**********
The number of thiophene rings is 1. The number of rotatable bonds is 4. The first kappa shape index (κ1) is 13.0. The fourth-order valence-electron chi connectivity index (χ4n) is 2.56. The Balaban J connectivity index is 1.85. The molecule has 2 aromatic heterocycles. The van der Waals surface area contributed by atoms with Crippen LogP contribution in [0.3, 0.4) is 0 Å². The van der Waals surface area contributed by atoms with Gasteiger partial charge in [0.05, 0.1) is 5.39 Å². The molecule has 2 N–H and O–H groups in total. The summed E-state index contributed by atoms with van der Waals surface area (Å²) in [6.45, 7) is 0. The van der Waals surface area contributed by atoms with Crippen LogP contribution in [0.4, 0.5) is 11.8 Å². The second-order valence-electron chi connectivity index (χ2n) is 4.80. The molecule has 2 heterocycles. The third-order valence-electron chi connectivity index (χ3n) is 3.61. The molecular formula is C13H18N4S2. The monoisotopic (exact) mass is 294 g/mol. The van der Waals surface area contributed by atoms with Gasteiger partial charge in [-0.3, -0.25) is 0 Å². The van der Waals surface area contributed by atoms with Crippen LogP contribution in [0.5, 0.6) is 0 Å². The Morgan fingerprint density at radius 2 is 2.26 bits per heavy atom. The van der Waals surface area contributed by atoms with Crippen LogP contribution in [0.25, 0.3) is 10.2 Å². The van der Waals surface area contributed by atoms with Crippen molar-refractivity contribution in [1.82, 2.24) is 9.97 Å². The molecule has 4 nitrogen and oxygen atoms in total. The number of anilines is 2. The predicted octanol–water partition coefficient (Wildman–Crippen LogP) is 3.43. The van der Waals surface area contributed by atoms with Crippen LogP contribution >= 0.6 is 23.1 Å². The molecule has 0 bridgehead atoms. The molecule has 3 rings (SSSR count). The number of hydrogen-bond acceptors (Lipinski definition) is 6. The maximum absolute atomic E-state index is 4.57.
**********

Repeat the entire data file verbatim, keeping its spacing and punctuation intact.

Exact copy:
The number of thiophene rings is 1. The number of rotatable bonds is 4. The first kappa shape index (κ1) is 13.0. The fourth-order valence-electron chi connectivity index (χ4n) is 2.56. The Balaban J connectivity index is 1.85. The molecule has 2 aromatic heterocycles. The van der Waals surface area contributed by atoms with Crippen LogP contribution in [0.3, 0.4) is 0 Å². The van der Waals surface area contributed by atoms with Gasteiger partial charge in [0.05, 0.1) is 5.39 Å². The molecule has 2 N–H and O–H groups in total. The summed E-state index contributed by atoms with van der Waals surface area (Å²) in [6.45, 7) is 0. The van der Waals surface area contributed by atoms with Crippen LogP contribution in [0.4, 0.5) is 11.8 Å². The second-order valence-electron chi connectivity index (χ2n) is 4.80. The molecule has 2 heterocycles. The third-order valence-electron chi connectivity index (χ3n) is 3.61. The molecular formula is C13H18N4S2. The monoisotopic (exact) mass is 294 g/mol. The van der Waals surface area contributed by atoms with Gasteiger partial charge in [-0.3, -0.25) is 0 Å². The van der Waals surface area contributed by atoms with Crippen LogP contribution in [0.5, 0.6) is 0 Å². The Morgan fingerprint density at radius 2 is 2.26 bits per heavy atom. The van der Waals surface area contributed by atoms with Crippen LogP contribution in [0.25, 0.3) is 10.2 Å². The van der Waals surface area contributed by atoms with Crippen molar-refractivity contribution in [1.82, 2.24) is 9.97 Å². The molecule has 4 nitrogen and oxygen atoms in total. The number of anilines is 2. The predicted octanol–water partition coefficient (Wildman–Crippen LogP) is 3.43. The van der Waals surface area contributed by atoms with Crippen LogP contribution >= 0.6 is 23.1 Å². The molecule has 0 bridgehead atoms. The molecule has 3 rings (SSSR count). The number of hydrogen-bond acceptors (Lipinski definition) is 6. The maximum absolute atomic E-state index is 4.57.